In all, five anaerobic and four aerobic experiments were conducted. The five anaerobic experiments included the following: crushed rock and canal water; a replicate crushed rock and canal-water test; sterilized rock (heated to 125°C for 24 hours) and canal water; surface water only (control); and, crushed rock and deionized water. The four aerobic experiments included the following: crushed rock and canal water; a replicate crushed rock and canal-water test; and surface water only (control). Sampling was conducted at six specific times: 0, 2, 4, 8, 12, and 16 weeks, beginning in February 2004. For each sampling, about 200 mL of water was slowly pumped into a pre-cleaned Teflon bottle using a peristaltic pump and a pre-cleaned Teflon line. Samples for TOC and sulfate analyses also were collected, but due to volume limitations these samples were only collected during the first and last sampling period. Hg samples were immediately preserved with 2 mL of concentrated low-mercury hydrogen chloride, and the TOC/sulfate samples were kept refrigerated until analysis. For each of the TOC samples acquired from the experiments, the specific ultraviolet absorbance (SUVA) also was measured. SUVA is a qualitative measure for the overall composition of TOC in a water sample (Haitzer and others, 2002) and was determined by measuring adsorption at 254 nanometers and normalizing these measurements to the concentration of TOC in the sample. High SUVA values indicate a TOC matrix with more aromatic components (for example, humic acids), whereas low SUVA values indicate a more aliphatic composition of the TOC matrix. A basic understanding of the nature of TOC character is important for evaluating the degree of interaction between organic carbon and Hg.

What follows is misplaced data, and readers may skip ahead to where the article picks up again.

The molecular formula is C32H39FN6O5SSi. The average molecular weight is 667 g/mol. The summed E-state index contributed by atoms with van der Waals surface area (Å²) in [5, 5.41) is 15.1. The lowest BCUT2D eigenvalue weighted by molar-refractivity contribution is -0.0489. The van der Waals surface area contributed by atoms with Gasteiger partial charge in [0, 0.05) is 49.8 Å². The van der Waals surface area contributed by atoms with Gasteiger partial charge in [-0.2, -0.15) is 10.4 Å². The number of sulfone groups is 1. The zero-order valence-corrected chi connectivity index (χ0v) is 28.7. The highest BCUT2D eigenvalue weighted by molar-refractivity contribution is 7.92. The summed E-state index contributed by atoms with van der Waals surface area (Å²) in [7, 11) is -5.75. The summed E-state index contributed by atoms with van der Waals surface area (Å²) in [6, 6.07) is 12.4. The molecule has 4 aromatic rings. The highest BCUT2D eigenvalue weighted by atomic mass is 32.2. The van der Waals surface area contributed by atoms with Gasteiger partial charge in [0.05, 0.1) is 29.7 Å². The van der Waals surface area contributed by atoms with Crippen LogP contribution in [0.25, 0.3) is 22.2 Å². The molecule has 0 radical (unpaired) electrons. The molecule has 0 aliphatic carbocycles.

Evaluation of Field Sample Results